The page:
Representative Herod and Representative Kennedy, bill sponsors, introduced House Bill 20-1017. This bill makes several changes to state law concerning substance use disorder treatment in the criminal justice system, as discussed below.
Availability of opiate agonist and antagonists. This bill requires the Department of Corrections (DOC), private contract prisons, local jails, multijurisdictional jails, municipal jails, and the Department of Human Services (DHS) facilities to make available at least one opioid agonist and one opioid antagonist to a person in custody with an opioid use disorder throughout the duration of the person's incarceration or commitment.
Safe stations. The bill allows a person to dispose of any controlled substances at a safe station without being subject to arrest or prosecution. The person may also request assistance in gaining access to treatment for a substance use disorder. A safe station is defined as a local law enforcement office or fire station. Safe station personnel must make a reasonable effort to determine if the individual is in need of immediate medical attention and facilitate transportation to an appropriate medical facility, if necessary.
Continuity of care planning. The bill requires the DOC and county jails to ensure that continuity of care is provided to inmates prior to release. This includes scheduling appointments with the person's health provider; ensuring treatment services are available; providing post-release resources (see below); ensuring the person's Medicaid is reinstated, where applicable; and, if the person has a history of opioid use disorder, developing a medication-assisted treatment plan and providing an opioid antagonist to the person.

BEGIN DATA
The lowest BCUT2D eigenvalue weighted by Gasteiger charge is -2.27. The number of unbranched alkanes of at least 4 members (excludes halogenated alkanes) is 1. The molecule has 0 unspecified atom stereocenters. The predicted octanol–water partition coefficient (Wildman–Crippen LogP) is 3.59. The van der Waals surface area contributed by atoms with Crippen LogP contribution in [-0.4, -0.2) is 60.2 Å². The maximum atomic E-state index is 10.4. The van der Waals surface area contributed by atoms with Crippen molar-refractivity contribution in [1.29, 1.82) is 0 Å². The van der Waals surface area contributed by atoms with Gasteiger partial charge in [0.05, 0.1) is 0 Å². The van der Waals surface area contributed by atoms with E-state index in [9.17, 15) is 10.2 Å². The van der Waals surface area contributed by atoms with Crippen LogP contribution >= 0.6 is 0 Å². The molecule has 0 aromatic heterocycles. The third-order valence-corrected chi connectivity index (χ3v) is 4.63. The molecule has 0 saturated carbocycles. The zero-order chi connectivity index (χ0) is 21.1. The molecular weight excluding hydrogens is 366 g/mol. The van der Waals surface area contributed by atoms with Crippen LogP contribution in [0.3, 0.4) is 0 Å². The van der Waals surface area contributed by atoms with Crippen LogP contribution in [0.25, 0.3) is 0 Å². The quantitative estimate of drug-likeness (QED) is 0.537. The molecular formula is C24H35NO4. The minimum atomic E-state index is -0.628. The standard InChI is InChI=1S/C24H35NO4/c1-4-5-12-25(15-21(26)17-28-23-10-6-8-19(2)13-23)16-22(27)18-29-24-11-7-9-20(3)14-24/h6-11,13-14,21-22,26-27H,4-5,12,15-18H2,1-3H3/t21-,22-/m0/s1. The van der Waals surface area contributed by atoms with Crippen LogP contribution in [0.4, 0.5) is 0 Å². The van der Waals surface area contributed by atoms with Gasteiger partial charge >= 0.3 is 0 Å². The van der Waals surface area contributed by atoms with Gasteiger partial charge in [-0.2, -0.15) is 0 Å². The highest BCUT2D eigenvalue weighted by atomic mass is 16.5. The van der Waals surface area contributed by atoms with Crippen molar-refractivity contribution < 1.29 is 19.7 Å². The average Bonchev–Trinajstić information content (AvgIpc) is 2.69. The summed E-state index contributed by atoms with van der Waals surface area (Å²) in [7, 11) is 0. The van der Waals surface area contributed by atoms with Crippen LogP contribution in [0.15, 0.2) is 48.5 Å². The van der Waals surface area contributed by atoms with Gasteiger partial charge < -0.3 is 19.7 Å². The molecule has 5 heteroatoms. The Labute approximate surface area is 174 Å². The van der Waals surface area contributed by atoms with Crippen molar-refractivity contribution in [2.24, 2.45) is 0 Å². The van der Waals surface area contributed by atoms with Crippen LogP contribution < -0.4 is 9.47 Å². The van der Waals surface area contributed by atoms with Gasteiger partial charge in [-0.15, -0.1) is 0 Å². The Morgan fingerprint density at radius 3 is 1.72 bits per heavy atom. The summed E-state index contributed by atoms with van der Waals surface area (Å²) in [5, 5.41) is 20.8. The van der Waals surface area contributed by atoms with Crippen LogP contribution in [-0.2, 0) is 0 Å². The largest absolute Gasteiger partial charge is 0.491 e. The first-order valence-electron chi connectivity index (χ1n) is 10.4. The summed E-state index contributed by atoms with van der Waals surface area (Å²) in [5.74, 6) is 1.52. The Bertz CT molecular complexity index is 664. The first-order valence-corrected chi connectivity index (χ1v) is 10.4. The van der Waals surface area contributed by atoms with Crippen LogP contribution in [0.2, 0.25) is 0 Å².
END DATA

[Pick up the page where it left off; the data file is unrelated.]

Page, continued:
Post-release resources for inmates. This bill requires the executive director of the DOC to consult with the DHS, the Department of Health Care Policy and Financing (HCPF), the Department of Local Affairs (DOLA), and local service providers to develop resources for inmates post-release that provide information to help prepare inmates for release and reintegration into their communities.
Criminal record sealing. If a person has entered into or successfully completed a substance use disorder treatment program in a case that is the subject of the petition to seal, this bill requires the courts to consider this factor favorably in determining whether to grant the petition to seal.
Contracting with local governments for criminal justice diversion programs. The bill codifies existing pilot programs. The Law Enforcement Assisted Diversion (LEAD) is a pre-booking diversion program that connects a defendant with a case manager instead of the defendant being charged and booked following an arrest. The defendant is presented with a harm reduction-based approach to connect them with substance use treatment and other services. The Co-Responder Program provides funding to local governments for a behavioral health specialist and law enforcement officer team that responds to mental health-related calls and de-escalates situations. Beginning November 1, 2021, the DHS is required to provide an update regarding the current status of funding and implementation of these programs as part of its annual SMART presentation. The State Board of Human Services may promulgate rules to implement this section.
Appropriation to criminal justice diversion programs. The bill appropriates $1,150,000 from the General Fund to the DHS for the criminal justice diversion programs outlined above.